The Death of Commuting
The rising interest in remote work is largely an American phenomenon and an important trend to understand for its long-run impact on US productivity growth. The bottom line is that remote work is here to stay; workers hate commuting. The increasing popularity of remote work combined with new technology should lead to higher US productivity than in the last two decades.
This is a story about commuting and the increasing popularity of working-from-home, and we will start with an anecdote: Many of you know that I grew up in New York City (Upper West Side Manhattan, to be precise) in the 1960s and 1970s. Because both of my parents worked, I was responsible for getting to and from school and any after-school activities at a very early age (8-9 years old), I learned how to read people on the street, look for trouble and avoid it, and generally navigate what was then a very unsafe city.
The families of many childhood friends moved to the suburbs during this period, and when we visited them, I always wondered why we couldn’t live that way. It seemed a lot nicer. Trees, outdoor activities, backyards.. It was like another world.
When I asked my mom why we couldn’t live in a house too, her reply was always, "Your father refuses to commute." He worked in midtown Manhattan and wanted to wake up at 8 a.m. but still be at his desk by 9 a.m., even if he had to walk. Nothing would sway him from that point of view. In truth, my mother had her own reasons for staying put. She wanted her children to have a cosmopolitan upbringing. Long story short, we never moved.
Many pieces of psychological research have since validated my father's apparent obstinacy: commuting is a net negative for mental health. Because it is inherently unpredictable, it creates stress. The longer the commute time, the more stress there is. This affects both job performance and general life satisfaction. Commuting is also expensive. Assuming a typical American commute of 40 miles/day and $3/gallon gas prices, that works out to $1,500/year. Mass transit into a major US city like New York can cost several hundred dollars/month.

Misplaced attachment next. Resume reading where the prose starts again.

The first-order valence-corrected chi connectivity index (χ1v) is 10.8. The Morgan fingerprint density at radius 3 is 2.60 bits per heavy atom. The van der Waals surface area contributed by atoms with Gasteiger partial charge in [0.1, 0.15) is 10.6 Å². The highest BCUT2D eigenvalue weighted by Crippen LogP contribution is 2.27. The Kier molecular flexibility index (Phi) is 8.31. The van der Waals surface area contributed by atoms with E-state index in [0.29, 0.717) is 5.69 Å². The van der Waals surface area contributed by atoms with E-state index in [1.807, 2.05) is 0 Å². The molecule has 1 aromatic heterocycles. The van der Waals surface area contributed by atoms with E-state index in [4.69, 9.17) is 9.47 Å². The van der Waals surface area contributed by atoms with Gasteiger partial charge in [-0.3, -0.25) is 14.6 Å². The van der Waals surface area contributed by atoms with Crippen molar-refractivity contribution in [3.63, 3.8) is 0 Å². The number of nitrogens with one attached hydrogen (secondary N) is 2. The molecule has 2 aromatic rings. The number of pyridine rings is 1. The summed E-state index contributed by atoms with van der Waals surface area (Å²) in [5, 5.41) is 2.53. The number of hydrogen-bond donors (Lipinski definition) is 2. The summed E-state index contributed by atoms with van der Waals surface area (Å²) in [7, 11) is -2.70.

I think this is the most important and still underappreciated story about the work-from-home phenomenon, and it applies to the United States much more than, say, Europe. Here’s why:
Daily commute times are actually about the same between the US and the EU – about 25-27 minutes each way.
But … Americans work an average of 1,767 hours/year according to the OECD. In France, for example, it is 1,402 hours/year and in Germany, it is 1,332 hours/year.
That’s an average differential of 400 hours/year, or almost 2/hours a working day. Some of this difference is due to vacations, of course. Still, the net result is that Americans work many more aggregate hours AND must also budget time for their essentially 1-hour typical commute.
Millions of American workers have, over the last 16 months, seen what a non- or less-commuting life looks like, and (no surprise) they really like it. Closing back an hour of their work-related day may not put them on par with their French and German counterparts, but clawing back an hour closes the gap by half. The financial savings obviously help as well, as does the possibility of relocating to lower-cost parts of the country if entirely remote work is a possibility.